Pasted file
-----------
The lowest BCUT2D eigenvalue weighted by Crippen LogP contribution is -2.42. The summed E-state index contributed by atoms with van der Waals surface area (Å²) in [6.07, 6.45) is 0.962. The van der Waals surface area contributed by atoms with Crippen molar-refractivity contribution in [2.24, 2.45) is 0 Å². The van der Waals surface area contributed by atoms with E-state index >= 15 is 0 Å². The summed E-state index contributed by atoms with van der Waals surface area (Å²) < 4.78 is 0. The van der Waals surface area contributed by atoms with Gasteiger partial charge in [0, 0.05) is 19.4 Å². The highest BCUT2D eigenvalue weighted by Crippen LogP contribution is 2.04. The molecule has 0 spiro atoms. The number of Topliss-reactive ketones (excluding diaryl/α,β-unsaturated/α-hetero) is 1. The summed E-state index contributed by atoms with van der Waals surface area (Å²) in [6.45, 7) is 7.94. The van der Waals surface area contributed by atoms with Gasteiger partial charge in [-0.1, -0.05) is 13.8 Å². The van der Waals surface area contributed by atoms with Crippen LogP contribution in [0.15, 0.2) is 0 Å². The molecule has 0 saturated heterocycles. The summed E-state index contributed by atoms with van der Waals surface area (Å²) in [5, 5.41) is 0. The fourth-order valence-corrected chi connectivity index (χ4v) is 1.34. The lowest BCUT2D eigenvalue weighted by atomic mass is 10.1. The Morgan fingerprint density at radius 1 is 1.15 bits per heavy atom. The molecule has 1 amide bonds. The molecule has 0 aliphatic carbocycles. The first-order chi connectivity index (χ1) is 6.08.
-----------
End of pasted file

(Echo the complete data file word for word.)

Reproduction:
The lowest BCUT2D eigenvalue weighted by Crippen LogP contribution is -2.42. The summed E-state index contributed by atoms with van der Waals surface area (Å²) in [6.07, 6.45) is 0.962. The van der Waals surface area contributed by atoms with Crippen molar-refractivity contribution in [2.24, 2.45) is 0 Å². The van der Waals surface area contributed by atoms with E-state index >= 15 is 0 Å². The summed E-state index contributed by atoms with van der Waals surface area (Å²) < 4.78 is 0. The van der Waals surface area contributed by atoms with Gasteiger partial charge in [0, 0.05) is 19.4 Å². The highest BCUT2D eigenvalue weighted by Crippen LogP contribution is 2.04. The molecule has 0 spiro atoms. The number of Topliss-reactive ketones (excluding diaryl/α,β-unsaturated/α-hetero) is 1. The summed E-state index contributed by atoms with van der Waals surface area (Å²) in [6.45, 7) is 7.94. The van der Waals surface area contributed by atoms with Gasteiger partial charge in [-0.1, -0.05) is 13.8 Å². The van der Waals surface area contributed by atoms with Crippen LogP contribution in [0.15, 0.2) is 0 Å². The molecule has 0 saturated heterocycles. The summed E-state index contributed by atoms with van der Waals surface area (Å²) in [5, 5.41) is 0. The fourth-order valence-corrected chi connectivity index (χ4v) is 1.34. The lowest BCUT2D eigenvalue weighted by atomic mass is 10.1. The Morgan fingerprint density at radius 1 is 1.15 bits per heavy atom. The molecule has 1 amide bonds. The molecule has 0 aliphatic carbocycles. The first-order chi connectivity index (χ1) is 6.08.